Tens of thousands of illegal foreigners given 180-day amnesty to leave the kingdom without penalty.
Saudis to work with India to halt migrant worker abuse
RIYADH // Labour issues were high on the agenda of a top-level Indian delegation during its recent visit to Saudi Arabia, where officials have just announced a six-month amnesty permitting illegal foreigners to leave the kingdom without penalties.
The Indian minister for overseas affairs, Vaayalar Ravi, was pleased with his discussions with Saudi officials, according to the Indian ambassador, Talmiz Ahmed, who said the Saudis promised increased enforcement of their labour laws to ease difficulties faced by an estimated 1.8 million Indians working here.
"The minister returned [home] with great happiness," Mr Ahmed said, adding that his visit was part of "an ongoing interaction we have at the ministerial level". Mr Ravi's visit reflects the renewed attention by both countries to their bilateral ties, which got a huge boost in February when Manmohan Singh made a three-day visit here, the first by an Indian prime minister in 28 years. Indira Gandhi visited in 1982. Mr Singh, who was reciprocating King Abdullah's 2006 visit to India, said his trip "reflects the strong mutual desire of both countries to reinvigorate our relations".
This mutual desire arises largely from geo-strategic concerns, said Theodore Karasik, director of research and development for the Dubai-based think tank Institute for Near East and Gulf Military Analysis (Inegma). "There are different hot spots that they would like to coordinate on, including Iran, Afghanistan and Pakistan," he said. And "as we move into 2011, when there might be big changes in South Asia," he added, it is in the interest of both countries to have enhanced relations.
Saudi Arabia's "move to the East", exemplified in its greater attention to both India and China, is meant "to make Saudi foreign policy more dynamic", Mr Karasik said. A by-product of closer Saudi-Indian ties could be better working conditions for Indian expatriates in the kingdom, Mr Karasik added. Mr Ahmed said that in bilateral talks, Mr Ravi briefed the Saudis on a new Indian government programme to computerise and make accessible through Indian embassies in the Gulf all the details about each Indian worker in every Gulf country.
Called E-Migration, the programme will be tested first in the UAE starting in about a month, and then spread to other Gulf countries, Mr Ahmed said. Mr Ravi, who met the vice governor of Riyadh, Prince Sattam, and the deputy minister of labour, Abdulwaheed al Humaid, also raised the problem of Saudi sponsors who falsely inform the government that their foreign labourer has absconded to get a new visa to bring another worker into the country. This abuse, called haroob, is harmful to the labourer because he then winds up having illegal status.
"Our workers complain that sometimes an employer is dissatisfied and rather than send his employee back to India, he declares that he has escaped," Mr Ahmed said. "The Saudi government is familiar with the problem and they told us that if a worker is declared missing now, the employer will not be issued a new visa automatically. [Instead, officials] will look into these matters in greater detail … So we were quite satisfied with that."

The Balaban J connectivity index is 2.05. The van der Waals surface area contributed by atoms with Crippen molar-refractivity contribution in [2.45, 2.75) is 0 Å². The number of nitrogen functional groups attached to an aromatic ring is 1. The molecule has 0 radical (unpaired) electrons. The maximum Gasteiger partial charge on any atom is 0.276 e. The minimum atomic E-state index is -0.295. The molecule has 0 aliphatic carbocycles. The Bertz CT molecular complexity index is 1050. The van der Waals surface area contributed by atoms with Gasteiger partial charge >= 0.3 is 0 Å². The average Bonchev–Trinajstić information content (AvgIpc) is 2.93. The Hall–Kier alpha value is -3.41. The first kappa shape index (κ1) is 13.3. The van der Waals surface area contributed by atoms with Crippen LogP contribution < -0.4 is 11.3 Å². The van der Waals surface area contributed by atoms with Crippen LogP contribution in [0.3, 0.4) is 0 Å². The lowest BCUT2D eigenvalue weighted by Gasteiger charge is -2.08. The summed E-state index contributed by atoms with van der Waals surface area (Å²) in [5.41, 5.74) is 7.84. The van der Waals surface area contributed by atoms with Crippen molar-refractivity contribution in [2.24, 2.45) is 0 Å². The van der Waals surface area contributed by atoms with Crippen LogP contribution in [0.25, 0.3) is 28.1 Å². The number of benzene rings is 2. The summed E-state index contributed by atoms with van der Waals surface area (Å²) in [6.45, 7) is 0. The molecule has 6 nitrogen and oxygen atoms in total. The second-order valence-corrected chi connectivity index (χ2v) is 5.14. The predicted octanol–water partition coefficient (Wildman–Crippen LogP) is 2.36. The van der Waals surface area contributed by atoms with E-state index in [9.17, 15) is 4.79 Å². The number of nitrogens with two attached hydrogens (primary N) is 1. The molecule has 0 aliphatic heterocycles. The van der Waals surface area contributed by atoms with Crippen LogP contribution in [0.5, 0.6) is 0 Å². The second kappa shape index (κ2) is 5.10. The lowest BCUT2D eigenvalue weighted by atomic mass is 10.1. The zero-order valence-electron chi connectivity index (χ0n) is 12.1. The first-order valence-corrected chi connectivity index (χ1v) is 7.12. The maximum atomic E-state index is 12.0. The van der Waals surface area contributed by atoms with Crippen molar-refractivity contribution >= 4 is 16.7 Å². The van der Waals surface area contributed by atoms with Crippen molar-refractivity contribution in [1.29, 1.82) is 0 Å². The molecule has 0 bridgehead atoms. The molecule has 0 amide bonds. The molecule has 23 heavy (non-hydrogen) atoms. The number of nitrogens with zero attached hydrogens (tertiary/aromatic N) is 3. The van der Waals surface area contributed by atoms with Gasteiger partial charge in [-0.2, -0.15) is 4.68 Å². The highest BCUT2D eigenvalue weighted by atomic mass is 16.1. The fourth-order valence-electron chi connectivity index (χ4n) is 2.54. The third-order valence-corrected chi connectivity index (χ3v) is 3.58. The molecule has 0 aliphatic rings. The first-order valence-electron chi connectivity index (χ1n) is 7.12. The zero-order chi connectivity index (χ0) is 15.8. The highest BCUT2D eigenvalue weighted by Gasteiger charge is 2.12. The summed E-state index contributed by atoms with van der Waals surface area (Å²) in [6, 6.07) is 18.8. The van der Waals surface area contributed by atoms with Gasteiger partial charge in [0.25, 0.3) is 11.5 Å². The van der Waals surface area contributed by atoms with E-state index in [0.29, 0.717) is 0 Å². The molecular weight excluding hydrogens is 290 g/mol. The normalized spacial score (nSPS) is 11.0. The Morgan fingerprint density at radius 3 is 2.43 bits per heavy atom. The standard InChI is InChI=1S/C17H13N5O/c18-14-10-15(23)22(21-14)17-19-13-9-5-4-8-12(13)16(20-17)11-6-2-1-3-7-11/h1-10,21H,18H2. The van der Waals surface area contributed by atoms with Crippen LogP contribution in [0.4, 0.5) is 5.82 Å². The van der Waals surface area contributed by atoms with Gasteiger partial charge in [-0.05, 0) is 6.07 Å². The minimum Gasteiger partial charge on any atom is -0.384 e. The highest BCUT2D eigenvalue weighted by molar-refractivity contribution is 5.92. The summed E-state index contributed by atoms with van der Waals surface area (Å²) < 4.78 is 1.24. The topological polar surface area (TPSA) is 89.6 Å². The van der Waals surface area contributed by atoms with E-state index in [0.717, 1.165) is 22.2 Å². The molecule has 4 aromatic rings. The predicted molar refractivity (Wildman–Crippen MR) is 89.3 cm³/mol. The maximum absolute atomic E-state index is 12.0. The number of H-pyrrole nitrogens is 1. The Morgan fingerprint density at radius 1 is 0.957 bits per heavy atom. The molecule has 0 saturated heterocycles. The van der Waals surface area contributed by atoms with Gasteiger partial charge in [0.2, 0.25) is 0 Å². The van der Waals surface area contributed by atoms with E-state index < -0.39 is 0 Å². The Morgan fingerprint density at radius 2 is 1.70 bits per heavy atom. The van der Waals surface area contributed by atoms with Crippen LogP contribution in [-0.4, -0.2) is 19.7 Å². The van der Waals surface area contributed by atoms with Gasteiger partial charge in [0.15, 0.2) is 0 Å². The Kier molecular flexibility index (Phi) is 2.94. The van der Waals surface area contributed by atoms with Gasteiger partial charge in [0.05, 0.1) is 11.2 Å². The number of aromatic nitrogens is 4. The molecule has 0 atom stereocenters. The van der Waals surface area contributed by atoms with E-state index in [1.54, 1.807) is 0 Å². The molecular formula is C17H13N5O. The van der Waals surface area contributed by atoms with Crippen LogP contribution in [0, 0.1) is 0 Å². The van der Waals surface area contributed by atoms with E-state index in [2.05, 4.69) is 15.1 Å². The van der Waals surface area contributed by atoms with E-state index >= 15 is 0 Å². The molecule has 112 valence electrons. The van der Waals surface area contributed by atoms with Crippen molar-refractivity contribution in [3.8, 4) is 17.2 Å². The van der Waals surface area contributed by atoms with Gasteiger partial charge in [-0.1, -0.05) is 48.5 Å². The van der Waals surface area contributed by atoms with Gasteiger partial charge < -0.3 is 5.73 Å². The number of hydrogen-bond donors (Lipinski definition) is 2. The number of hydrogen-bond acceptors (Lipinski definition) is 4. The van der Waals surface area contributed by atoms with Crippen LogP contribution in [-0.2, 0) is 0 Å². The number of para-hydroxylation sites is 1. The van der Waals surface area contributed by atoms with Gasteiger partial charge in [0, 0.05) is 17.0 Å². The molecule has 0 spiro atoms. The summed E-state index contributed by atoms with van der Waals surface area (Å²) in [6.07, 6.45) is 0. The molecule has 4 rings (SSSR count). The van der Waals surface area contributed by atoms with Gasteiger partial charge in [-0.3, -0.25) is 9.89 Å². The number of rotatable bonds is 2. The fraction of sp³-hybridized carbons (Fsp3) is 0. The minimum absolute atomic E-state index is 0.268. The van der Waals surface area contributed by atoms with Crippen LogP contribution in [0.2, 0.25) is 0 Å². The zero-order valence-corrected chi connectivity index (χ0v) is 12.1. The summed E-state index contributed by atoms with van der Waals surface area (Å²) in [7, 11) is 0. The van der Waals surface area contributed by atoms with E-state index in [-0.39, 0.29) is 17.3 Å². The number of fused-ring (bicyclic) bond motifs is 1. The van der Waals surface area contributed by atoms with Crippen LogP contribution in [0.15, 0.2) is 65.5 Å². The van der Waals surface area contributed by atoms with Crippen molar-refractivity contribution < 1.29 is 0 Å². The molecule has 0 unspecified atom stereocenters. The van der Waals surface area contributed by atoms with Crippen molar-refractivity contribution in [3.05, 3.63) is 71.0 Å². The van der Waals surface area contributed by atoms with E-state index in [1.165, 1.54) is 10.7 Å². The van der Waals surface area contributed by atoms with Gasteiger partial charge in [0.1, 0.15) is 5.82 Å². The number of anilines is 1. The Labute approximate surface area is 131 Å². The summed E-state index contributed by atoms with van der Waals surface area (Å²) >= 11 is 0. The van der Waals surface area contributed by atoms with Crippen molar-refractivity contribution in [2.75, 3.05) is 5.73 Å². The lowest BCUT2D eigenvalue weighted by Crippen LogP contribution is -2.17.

As for the six-month amnesty announced on September 21, Mr Ahmed said his government is still waiting for "clarifications" on how it would work and most importantly, whether it would apply to expatriate workers, as well as to those who have overstayed visas given for pilgrimage to Mecca. Mr Ahmed said Indians working illegally in the kingdom "would not be more than 30,000 to 40,000". "So far, they have not set out details of any scheme, so we have to see the small print of how they intend to handle this," Mr Ahmed said of the announced amnesty. One of the main questions his government has, he said, is whether an illegal worker who comes forward can get his status adjusted and remain here working.
When the UAE offered an amnesty for illegal workers in 2007, about 100,000 Indians returned home and a further 40,000 were permitted to regularise their job status and stay working, Mr Ahmed said. The embassies of other countries with large expatriate populations in the kingdom also said they were waiting for details of the programme. Paulo Saret, a vice consul at the Philippine Embassy in Riyadh, said: "We haven't heard a word from the Saudi authorities yet," said . "We want to know the parameters of it before we disseminate any information to our nationals."
A spokesman for the interior ministry, which is responsible for passports and visas, said he would try to get details of the programme for The National, but had not called back by yesterday afternoon. Although efforts are being made by the Saudi government to correct some abuses, critics say the fundamental problem is kafala, the sponsorship system. This system, which is widespread in the Gulf region, makes foreign workers vulnerable to abuse because it deprives them of their autonomy: they must surrender their passports to their sponsors, who also must give permission for the worker to change jobs or leave the country.
Bahrain abandoned its sponsorship system last year and on Sunday Kuwait announced that it would follow suit beginning in February. email@example.com